Online Copyright Registration Services: Writer Beware

In 2014, I wrote a post about Copyright Registration Online, one of many faux and exploitative copyright registration “services” that cater to writers’ anxiety about theft and plagiarism, particularly of unpublished work, by promising to register US copyright or to provide some sort of copyright verification service.

Naturally, there are fees for these services. At the time I wrote the post, Copyright Registration Online was charging $135–which was a ripoff, on two fronts. You can register copyright yourself online at the US Copyright Office for only $45. Just as important: there’s absolutely no need to register copyright for unpublished work.

Some registration services are basically pass-throughs: they do submit registration applications to the US Copyright Office, just at a seriously inflated cost. Others provide their own “registration” documentation or certificates, often based on some sort of timestamp. These are completely worthless, not just because they could easily be faked and are therefore unlikely to stand up in court, but because there is no legal substitute for registration with the US Copyright Office (in the United States, you must previously have registered your copyright in order to file an infringement action). Just like so-called poor man’s copyright, any “registration” received from a source other than the Copyright Office has zero legal validity.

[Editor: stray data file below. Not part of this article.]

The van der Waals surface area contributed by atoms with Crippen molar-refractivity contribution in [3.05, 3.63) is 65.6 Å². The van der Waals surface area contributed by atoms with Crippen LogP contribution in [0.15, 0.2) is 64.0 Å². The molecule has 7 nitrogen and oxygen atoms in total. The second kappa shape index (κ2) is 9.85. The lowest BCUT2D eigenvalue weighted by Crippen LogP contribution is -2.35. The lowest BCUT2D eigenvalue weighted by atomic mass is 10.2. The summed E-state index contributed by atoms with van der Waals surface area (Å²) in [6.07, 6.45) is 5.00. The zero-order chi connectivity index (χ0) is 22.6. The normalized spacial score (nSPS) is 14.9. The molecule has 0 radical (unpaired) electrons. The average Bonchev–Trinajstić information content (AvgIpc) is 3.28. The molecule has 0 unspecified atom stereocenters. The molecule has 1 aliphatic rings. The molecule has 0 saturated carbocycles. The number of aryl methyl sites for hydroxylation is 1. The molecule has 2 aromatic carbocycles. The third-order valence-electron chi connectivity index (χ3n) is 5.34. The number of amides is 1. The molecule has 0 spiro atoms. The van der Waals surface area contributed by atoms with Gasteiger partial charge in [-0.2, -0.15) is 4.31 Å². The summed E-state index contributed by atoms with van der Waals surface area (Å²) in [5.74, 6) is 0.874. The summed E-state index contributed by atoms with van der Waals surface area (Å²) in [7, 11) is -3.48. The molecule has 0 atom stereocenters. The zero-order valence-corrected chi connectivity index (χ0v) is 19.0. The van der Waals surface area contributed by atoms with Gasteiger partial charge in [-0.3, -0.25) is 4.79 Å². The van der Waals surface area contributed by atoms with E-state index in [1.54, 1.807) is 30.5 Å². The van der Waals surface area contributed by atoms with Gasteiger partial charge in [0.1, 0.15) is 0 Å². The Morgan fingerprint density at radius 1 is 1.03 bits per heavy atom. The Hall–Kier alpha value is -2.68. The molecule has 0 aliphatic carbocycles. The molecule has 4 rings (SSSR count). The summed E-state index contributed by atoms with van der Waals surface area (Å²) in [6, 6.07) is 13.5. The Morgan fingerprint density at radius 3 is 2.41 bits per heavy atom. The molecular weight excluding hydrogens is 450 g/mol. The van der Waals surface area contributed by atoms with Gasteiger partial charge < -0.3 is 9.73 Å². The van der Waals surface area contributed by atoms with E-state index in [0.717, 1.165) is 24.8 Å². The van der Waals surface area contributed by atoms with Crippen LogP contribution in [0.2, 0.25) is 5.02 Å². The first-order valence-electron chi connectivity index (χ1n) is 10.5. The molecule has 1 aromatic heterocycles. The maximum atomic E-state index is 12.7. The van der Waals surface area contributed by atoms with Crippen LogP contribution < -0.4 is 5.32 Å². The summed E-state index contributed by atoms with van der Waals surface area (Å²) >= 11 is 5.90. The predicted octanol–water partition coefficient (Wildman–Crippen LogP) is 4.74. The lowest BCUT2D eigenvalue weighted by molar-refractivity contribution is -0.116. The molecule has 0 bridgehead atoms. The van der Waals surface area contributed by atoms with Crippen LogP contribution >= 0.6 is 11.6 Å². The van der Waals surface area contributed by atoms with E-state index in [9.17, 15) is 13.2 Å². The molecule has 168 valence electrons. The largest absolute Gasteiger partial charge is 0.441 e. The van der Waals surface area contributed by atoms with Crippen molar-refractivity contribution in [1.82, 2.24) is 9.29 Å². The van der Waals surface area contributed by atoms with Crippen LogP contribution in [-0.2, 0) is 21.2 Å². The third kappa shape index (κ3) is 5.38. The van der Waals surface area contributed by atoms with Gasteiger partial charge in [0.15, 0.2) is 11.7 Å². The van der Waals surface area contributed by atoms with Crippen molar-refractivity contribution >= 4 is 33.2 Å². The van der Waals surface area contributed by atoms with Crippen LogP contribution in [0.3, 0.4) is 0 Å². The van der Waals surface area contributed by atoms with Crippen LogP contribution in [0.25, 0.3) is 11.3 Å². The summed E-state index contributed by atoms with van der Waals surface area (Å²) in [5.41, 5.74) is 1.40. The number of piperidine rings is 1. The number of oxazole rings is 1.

So why am I dredging up old blog posts? Because Copyright Registration Online is still around, and it has seriously upped the disinformation factor.

Now also calling itself Copyright Registry or Copyright Registry Online, it’s got a spiffy new web domain, website, and eagle-and-flag logo. Services are basically the same; prices are a little higher, but not much: “registration” for a single author with a single work will set you back $144.

Copyright Registration Online has also moved beyond the comment spam that brought it to my attention the first time. If you Google “register copyright”, its ad comes up ahead of the link to the US Copyright Office:

This no doubt drives a lot of traffic Copyright Registration Online’s way, with many writers probably never realizing they aren’t dealing with an official branch of the US government, or realizing too late, despite this easily-missable small print on the home page:

Complaints at the BBB–which currently gives the company an F rating–further illustrate this point.

It’s pretty clear that Copyright Registration Online has had plenty of experience with dissatisfied customers–so much so that there’s an entire clause in its Terms and Conditions devoted to credit card chargebacks, with (probably unenforceable) financial penalties threatened against anyone who dares to initiate one:

Note also the final sentence, which ups the scare factor: “Until these fees are paid in full, Copyright Registry Online will have complete ownership and control of users [sic] copyright registration.” It’s unclear what that means, since only a copyright owner can own a registration made in their name. Is the company referring to the registration application? Is it threatening to hold up the registration process or to withhold the eventual certificate from the Copyright Office? Again, not clear, and it’s unlikely it could actually do anything at all. But scary language, especially to an inexperienced author.